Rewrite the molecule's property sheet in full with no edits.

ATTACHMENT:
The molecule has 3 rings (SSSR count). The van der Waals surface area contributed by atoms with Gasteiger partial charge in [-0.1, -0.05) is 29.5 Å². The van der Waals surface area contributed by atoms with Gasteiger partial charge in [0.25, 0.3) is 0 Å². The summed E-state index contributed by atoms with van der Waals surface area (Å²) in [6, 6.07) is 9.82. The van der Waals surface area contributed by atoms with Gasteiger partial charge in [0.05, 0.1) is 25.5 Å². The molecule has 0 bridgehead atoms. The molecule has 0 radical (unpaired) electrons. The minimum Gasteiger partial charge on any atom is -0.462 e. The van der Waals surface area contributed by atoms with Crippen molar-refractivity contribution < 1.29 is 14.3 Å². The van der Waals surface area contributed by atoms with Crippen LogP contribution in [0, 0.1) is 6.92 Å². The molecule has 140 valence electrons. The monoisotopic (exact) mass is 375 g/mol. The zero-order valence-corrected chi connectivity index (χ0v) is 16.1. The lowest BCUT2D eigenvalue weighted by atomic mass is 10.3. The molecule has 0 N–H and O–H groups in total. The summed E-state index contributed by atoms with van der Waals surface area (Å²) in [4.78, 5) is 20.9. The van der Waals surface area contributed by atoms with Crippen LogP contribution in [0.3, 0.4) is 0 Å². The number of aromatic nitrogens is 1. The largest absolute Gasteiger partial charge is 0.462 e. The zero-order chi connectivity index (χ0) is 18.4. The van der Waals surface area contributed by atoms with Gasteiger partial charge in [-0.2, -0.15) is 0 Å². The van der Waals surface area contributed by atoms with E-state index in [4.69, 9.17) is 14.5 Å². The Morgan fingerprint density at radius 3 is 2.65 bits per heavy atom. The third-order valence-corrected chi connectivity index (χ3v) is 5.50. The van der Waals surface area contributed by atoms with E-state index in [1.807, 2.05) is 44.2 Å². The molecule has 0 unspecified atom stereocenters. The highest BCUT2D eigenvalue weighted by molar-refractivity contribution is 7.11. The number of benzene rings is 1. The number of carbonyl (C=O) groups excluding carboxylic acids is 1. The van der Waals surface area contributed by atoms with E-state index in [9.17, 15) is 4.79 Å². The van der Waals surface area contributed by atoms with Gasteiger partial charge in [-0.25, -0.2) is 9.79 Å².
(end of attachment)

The molecule has 3 rings (SSSR count). The van der Waals surface area contributed by atoms with Gasteiger partial charge in [-0.1, -0.05) is 29.5 Å². The van der Waals surface area contributed by atoms with Gasteiger partial charge in [0.25, 0.3) is 0 Å². The summed E-state index contributed by atoms with van der Waals surface area (Å²) in [6, 6.07) is 9.82. The van der Waals surface area contributed by atoms with Gasteiger partial charge in [0.05, 0.1) is 25.5 Å². The molecule has 0 bridgehead atoms. The molecule has 0 radical (unpaired) electrons. The minimum Gasteiger partial charge on any atom is -0.462 e. The van der Waals surface area contributed by atoms with Crippen molar-refractivity contribution < 1.29 is 14.3 Å². The van der Waals surface area contributed by atoms with Crippen LogP contribution in [0, 0.1) is 6.92 Å². The molecule has 140 valence electrons. The monoisotopic (exact) mass is 375 g/mol. The zero-order valence-corrected chi connectivity index (χ0v) is 16.1. The lowest BCUT2D eigenvalue weighted by atomic mass is 10.3. The molecule has 0 N–H and O–H groups in total. The summed E-state index contributed by atoms with van der Waals surface area (Å²) in [4.78, 5) is 20.9. The van der Waals surface area contributed by atoms with Crippen LogP contribution in [0.3, 0.4) is 0 Å². The number of aromatic nitrogens is 1. The largest absolute Gasteiger partial charge is 0.462 e. The zero-order chi connectivity index (χ0) is 18.4. The van der Waals surface area contributed by atoms with Gasteiger partial charge in [-0.2, -0.15) is 0 Å². The van der Waals surface area contributed by atoms with E-state index in [4.69, 9.17) is 14.5 Å². The Morgan fingerprint density at radius 3 is 2.65 bits per heavy atom. The third-order valence-corrected chi connectivity index (χ3v) is 5.50. The van der Waals surface area contributed by atoms with E-state index in [1.807, 2.05) is 44.2 Å². The molecule has 0 unspecified atom stereocenters. The highest BCUT2D eigenvalue weighted by molar-refractivity contribution is 7.11. The number of benzene rings is 1. The number of carbonyl (C=O) groups excluding carboxylic acids is 1. The van der Waals surface area contributed by atoms with E-state index in [9.17, 15) is 4.79 Å². The van der Waals surface area contributed by atoms with Gasteiger partial charge in [-0.25, -0.2) is 9.79 Å².